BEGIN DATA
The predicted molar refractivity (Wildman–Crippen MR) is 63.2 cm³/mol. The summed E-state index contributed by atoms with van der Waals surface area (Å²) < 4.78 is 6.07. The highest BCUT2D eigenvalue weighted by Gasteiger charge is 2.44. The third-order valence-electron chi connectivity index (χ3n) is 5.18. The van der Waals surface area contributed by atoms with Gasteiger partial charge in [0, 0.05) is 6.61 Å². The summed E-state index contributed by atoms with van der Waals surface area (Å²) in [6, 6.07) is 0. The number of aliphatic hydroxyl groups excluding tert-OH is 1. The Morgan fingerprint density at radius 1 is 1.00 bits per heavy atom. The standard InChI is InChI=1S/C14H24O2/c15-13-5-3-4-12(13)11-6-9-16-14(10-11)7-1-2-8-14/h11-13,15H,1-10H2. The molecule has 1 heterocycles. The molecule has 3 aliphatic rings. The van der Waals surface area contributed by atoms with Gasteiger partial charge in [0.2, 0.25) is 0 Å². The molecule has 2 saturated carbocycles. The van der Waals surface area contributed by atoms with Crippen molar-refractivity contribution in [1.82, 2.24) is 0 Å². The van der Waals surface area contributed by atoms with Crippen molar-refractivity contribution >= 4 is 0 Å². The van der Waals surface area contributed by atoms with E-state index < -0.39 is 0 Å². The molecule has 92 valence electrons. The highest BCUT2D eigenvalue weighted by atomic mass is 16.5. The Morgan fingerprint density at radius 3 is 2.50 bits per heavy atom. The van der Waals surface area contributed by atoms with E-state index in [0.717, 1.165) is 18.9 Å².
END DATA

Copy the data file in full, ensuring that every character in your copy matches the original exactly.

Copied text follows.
The predicted molar refractivity (Wildman–Crippen MR) is 63.2 cm³/mol. The summed E-state index contributed by atoms with van der Waals surface area (Å²) < 4.78 is 6.07. The highest BCUT2D eigenvalue weighted by Gasteiger charge is 2.44. The third-order valence-electron chi connectivity index (χ3n) is 5.18. The van der Waals surface area contributed by atoms with Gasteiger partial charge in [0, 0.05) is 6.61 Å². The summed E-state index contributed by atoms with van der Waals surface area (Å²) in [6, 6.07) is 0. The number of aliphatic hydroxyl groups excluding tert-OH is 1. The Morgan fingerprint density at radius 1 is 1.00 bits per heavy atom. The standard InChI is InChI=1S/C14H24O2/c15-13-5-3-4-12(13)11-6-9-16-14(10-11)7-1-2-8-14/h11-13,15H,1-10H2. The molecule has 1 heterocycles. The molecule has 3 aliphatic rings. The van der Waals surface area contributed by atoms with Gasteiger partial charge in [0.2, 0.25) is 0 Å². The molecule has 2 saturated carbocycles. The van der Waals surface area contributed by atoms with Crippen molar-refractivity contribution in [1.82, 2.24) is 0 Å². The van der Waals surface area contributed by atoms with Crippen molar-refractivity contribution >= 4 is 0 Å². The van der Waals surface area contributed by atoms with E-state index < -0.39 is 0 Å². The molecule has 92 valence electrons. The highest BCUT2D eigenvalue weighted by atomic mass is 16.5. The Morgan fingerprint density at radius 3 is 2.50 bits per heavy atom. The van der Waals surface area contributed by atoms with E-state index in [0.717, 1.165) is 18.9 Å².